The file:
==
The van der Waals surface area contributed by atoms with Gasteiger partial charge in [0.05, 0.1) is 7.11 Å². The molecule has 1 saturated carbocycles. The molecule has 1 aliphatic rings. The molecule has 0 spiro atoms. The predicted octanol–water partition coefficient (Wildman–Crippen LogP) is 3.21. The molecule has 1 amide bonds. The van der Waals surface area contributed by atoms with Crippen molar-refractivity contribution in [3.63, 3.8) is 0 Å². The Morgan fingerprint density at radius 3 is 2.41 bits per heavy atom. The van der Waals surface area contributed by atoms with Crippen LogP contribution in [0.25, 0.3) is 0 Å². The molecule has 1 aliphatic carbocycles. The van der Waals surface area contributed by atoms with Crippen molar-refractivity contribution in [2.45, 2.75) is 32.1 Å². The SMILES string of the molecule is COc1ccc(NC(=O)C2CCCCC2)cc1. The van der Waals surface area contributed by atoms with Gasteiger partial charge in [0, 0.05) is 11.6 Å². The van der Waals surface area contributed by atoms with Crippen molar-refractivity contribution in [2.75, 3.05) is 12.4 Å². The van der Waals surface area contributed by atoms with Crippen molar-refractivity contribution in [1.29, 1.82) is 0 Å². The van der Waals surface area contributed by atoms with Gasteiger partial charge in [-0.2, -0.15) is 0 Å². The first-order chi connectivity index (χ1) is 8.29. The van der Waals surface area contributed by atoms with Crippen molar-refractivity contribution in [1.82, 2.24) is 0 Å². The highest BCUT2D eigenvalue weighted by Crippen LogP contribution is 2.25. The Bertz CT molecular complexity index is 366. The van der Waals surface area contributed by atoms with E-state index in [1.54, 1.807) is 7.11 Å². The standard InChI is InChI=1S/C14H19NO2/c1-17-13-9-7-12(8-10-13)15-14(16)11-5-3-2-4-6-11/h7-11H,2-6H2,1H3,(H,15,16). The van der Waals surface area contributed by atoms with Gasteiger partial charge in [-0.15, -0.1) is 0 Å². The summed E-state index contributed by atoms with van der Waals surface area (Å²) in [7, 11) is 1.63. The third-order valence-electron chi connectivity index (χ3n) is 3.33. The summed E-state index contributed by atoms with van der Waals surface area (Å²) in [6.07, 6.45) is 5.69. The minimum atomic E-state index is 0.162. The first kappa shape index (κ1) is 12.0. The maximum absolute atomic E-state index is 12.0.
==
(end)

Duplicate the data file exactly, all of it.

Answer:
The van der Waals surface area contributed by atoms with Gasteiger partial charge in [0.05, 0.1) is 7.11 Å². The molecule has 1 saturated carbocycles. The molecule has 1 aliphatic rings. The molecule has 0 spiro atoms. The predicted octanol–water partition coefficient (Wildman–Crippen LogP) is 3.21. The molecule has 1 amide bonds. The van der Waals surface area contributed by atoms with Crippen molar-refractivity contribution in [3.63, 3.8) is 0 Å². The Morgan fingerprint density at radius 3 is 2.41 bits per heavy atom. The van der Waals surface area contributed by atoms with Crippen LogP contribution in [0.25, 0.3) is 0 Å². The molecule has 1 aliphatic carbocycles. The van der Waals surface area contributed by atoms with Crippen molar-refractivity contribution in [2.45, 2.75) is 32.1 Å². The SMILES string of the molecule is COc1ccc(NC(=O)C2CCCCC2)cc1. The van der Waals surface area contributed by atoms with Gasteiger partial charge in [0, 0.05) is 11.6 Å². The van der Waals surface area contributed by atoms with Crippen molar-refractivity contribution in [2.75, 3.05) is 12.4 Å². The van der Waals surface area contributed by atoms with Crippen molar-refractivity contribution in [1.29, 1.82) is 0 Å². The van der Waals surface area contributed by atoms with Gasteiger partial charge in [-0.2, -0.15) is 0 Å². The first-order chi connectivity index (χ1) is 8.29. The van der Waals surface area contributed by atoms with Crippen molar-refractivity contribution in [1.82, 2.24) is 0 Å². The highest BCUT2D eigenvalue weighted by Crippen LogP contribution is 2.25. The Bertz CT molecular complexity index is 366. The van der Waals surface area contributed by atoms with E-state index in [1.54, 1.807) is 7.11 Å². The standard InChI is InChI=1S/C14H19NO2/c1-17-13-9-7-12(8-10-13)15-14(16)11-5-3-2-4-6-11/h7-11H,2-6H2,1H3,(H,15,16). The van der Waals surface area contributed by atoms with Gasteiger partial charge in [-0.15, -0.1) is 0 Å². The summed E-state index contributed by atoms with van der Waals surface area (Å²) in [7, 11) is 1.63. The third-order valence-electron chi connectivity index (χ3n) is 3.33. The summed E-state index contributed by atoms with van der Waals surface area (Å²) in [6.07, 6.45) is 5.69. The minimum atomic E-state index is 0.162. The first kappa shape index (κ1) is 12.0. The maximum absolute atomic E-state index is 12.0.